AMINAH ATTAR: ILLUSIVE

 

Illusive

by Aminah Attar, grade 12

 

An eloquent sari drapes my grandmother’s back; her navel

Glazen golden brown

Like the sun

 

behind her curtain lay scars tinged red and pink and;

Golden brown

she smiles

 

He hits

Her.

 

How can I embrace where I come from?

Where she is.

Her scars hurt me too

 

The violet dupatta that sets upon my shoulders

presses upon my

neck, suffo-

cating

 

I’m hurting, I’m hurting

I smile just like her

Mirage upon mirage.

“For the poet, pride in cultural heritage is ‘illusive.’ With a few well-chosen words, ‘sari,’ ‘dupatta,’ the poet sets the cultural context. With ‘He hits her,’ she introduces the disturbing issue of abuse and bullying, touching on a universal reality, but one that is deeply personal for her. She questions whether she can keep up the smile, the ‘mirage’ in her own life and allow it in her future. The sari draped ‘eloquently’ across scars, old and new, cause her to question her pride in a cultural heritage that condones spousal abuse.” – juror Cheryl Xavier

LEAGUE OF CANADIAN POETS: What inspired you to write your poem “Illusive”?

AMINAH ATTAR: Although, thankfully, I didn’t grow up around domestic abuse or violence I wanted to highlight the hereditary pattern of behaviors that transcend beyond the DNA. These behaviors do not have to be particularly prominent as they were in this case: a grandmother physically scarred by domestic violence. Of course as much as the granddaughter admired her grandmother she succumbed to the same silence. These behaviors can be little things where a child grows up constantly observing one parent belittling the other. As the child continues to grow up they are likely to understand that what the one parent did was wrong, but they are also likely to emulate those behaviors or fall into a relationship in which they are belittled. The cycle continues. There also tends to be inherent silence on topics regarding domestic problems. Whether it be for the preservation of the family unit, the preservation of one’s own dignity, or fear of what speaking up may lead to the silence often renders the problem itself immortal, seeping in some shape or form from one generation to the next. I hope that as we progress into the future that those reasons won’t stand. That victims will be able to see the need to break the family unit. That their dignities will be upheld through all the legal processes. Most importantly, that they won’t have to fear any sort of ramifications from themselves or society.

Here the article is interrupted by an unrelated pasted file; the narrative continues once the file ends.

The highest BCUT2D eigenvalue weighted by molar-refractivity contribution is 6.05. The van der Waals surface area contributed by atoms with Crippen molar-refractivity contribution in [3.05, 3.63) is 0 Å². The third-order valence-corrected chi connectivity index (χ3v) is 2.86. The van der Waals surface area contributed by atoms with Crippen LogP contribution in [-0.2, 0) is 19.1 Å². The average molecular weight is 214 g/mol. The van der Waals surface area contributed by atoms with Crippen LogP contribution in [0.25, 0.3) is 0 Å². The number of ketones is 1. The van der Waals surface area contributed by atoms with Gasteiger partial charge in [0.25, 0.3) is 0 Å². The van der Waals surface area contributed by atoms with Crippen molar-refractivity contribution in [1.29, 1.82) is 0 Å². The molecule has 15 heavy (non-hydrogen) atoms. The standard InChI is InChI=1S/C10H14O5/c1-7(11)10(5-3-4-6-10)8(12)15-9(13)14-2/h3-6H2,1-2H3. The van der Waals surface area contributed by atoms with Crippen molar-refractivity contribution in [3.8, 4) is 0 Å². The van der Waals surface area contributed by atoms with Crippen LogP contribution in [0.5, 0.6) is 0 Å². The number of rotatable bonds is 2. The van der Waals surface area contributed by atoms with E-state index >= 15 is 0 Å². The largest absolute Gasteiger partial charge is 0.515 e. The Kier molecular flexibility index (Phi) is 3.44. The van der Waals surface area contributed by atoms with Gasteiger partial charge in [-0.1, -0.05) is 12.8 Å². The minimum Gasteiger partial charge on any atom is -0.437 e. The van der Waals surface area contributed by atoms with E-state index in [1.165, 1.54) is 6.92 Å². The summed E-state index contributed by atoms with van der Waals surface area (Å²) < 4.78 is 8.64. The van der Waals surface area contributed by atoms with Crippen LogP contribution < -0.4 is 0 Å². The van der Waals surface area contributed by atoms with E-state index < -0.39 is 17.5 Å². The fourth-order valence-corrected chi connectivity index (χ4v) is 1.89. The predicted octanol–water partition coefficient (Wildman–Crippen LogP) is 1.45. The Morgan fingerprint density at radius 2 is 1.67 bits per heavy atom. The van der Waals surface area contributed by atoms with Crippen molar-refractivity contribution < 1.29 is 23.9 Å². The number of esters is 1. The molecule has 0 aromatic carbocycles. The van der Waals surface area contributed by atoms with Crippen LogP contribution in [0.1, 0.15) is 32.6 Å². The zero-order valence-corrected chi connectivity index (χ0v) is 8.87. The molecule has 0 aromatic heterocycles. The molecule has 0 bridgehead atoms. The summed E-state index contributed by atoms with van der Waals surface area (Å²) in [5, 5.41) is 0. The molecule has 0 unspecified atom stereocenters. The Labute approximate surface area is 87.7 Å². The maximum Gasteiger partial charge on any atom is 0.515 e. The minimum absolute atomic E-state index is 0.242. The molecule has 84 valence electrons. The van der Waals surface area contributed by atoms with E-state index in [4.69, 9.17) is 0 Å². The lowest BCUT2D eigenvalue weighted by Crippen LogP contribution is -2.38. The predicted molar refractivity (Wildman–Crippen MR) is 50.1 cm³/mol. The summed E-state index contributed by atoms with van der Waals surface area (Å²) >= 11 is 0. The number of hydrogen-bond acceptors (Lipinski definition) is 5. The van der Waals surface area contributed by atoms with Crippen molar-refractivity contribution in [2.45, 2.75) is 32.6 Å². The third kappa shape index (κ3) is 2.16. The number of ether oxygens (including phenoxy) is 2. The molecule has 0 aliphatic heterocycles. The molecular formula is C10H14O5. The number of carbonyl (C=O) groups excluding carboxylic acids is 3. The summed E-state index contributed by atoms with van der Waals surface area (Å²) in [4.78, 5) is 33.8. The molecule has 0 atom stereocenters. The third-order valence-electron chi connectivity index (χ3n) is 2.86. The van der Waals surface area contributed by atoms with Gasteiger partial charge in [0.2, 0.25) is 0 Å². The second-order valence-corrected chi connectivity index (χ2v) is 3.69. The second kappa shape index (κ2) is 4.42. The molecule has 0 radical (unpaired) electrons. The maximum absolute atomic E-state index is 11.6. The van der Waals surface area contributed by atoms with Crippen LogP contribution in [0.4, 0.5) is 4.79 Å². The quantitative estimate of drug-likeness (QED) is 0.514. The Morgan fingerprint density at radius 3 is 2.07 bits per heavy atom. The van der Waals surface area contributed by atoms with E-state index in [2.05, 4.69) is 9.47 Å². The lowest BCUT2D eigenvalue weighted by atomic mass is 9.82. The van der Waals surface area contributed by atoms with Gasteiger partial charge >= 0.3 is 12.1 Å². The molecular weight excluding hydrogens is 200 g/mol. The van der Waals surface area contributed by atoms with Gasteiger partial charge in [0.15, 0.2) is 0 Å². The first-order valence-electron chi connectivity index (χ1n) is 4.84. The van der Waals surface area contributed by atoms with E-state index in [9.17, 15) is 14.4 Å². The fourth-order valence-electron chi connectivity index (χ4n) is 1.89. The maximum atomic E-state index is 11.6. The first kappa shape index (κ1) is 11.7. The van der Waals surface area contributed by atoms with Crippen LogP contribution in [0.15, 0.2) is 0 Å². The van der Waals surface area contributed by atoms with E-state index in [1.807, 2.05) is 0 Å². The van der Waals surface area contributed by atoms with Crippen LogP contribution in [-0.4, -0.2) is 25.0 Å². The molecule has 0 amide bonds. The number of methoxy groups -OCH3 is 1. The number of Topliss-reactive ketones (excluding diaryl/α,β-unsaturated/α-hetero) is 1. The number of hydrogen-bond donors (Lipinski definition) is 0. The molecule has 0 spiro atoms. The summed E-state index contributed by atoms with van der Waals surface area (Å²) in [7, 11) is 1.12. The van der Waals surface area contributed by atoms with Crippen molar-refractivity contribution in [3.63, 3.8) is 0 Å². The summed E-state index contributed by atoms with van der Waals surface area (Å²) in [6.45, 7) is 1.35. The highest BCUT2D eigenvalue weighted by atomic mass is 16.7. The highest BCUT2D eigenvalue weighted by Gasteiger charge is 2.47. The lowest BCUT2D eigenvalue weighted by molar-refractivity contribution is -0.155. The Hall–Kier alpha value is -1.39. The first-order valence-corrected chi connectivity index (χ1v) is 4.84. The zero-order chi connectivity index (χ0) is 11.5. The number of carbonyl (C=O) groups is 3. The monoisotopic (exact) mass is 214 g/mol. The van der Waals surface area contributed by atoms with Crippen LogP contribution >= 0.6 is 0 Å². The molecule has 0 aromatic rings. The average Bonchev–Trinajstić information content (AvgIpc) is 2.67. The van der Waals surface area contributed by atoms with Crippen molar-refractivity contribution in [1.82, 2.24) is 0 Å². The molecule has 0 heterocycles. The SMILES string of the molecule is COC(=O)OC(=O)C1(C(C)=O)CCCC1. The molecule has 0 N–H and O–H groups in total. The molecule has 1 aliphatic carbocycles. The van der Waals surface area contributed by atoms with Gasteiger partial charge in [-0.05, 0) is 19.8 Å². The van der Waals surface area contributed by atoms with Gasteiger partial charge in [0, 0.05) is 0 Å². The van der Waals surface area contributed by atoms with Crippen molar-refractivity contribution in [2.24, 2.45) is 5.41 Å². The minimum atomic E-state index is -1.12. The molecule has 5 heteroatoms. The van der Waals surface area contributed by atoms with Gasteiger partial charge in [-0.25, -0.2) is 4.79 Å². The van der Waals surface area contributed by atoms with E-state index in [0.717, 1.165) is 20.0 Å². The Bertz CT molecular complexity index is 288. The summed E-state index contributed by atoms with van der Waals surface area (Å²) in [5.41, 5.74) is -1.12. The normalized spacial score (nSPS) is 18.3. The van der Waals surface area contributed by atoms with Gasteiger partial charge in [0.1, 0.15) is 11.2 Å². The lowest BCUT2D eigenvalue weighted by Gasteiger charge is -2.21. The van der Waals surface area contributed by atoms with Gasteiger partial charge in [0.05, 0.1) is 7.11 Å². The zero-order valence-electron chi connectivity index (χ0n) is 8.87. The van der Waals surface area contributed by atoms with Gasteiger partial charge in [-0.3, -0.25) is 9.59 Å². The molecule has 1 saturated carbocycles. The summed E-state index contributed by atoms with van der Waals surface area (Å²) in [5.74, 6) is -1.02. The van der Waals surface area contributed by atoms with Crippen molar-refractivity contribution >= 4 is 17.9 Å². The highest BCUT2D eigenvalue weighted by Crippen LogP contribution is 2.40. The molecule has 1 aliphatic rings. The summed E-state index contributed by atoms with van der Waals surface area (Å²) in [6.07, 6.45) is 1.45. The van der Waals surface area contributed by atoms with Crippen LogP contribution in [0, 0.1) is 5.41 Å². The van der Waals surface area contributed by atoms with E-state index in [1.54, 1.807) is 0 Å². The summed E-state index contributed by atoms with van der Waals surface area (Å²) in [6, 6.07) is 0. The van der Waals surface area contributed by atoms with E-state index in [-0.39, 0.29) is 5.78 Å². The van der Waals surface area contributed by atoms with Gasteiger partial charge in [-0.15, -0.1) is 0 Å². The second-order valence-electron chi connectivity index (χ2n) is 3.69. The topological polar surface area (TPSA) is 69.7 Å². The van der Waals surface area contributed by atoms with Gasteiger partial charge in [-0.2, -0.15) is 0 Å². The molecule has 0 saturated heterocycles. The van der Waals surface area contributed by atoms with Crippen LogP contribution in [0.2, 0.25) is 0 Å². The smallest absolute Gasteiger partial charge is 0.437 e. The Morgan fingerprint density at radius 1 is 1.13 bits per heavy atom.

LCP: How long have you been writing poetry?

AA: I have been writing poetry ever since I was eight years old. It started with an obsession with Enid Blyton’s short stories series which ended up translating into a colorful poetry book about rainbows, goblins, and shoes.

 

LCP: How do you see writing and poetry being a part of your life over the next several years?

AA: Recently -as in the last few years- I have become quite involved in spoken word poetry. It is a type of poetry that focuses on the oral presentation as well as the words themselves and it is absolutely beautiful. The words become more powerful. If said with enough conviction the lines can embed themselves into the listener, inspiring various amounts of emotion. And I love that. I definitely see poetry playing a large part in my life over the next several years. Writing, however, is another story. I have a strong habit of starting the first paragraph and then leaving it just there. I have several pieces lying around that are all ‘could have beens.’ I will probably continue that and hopefully return to all the pieces that could have been great novels, political analyses, and screenplays one day.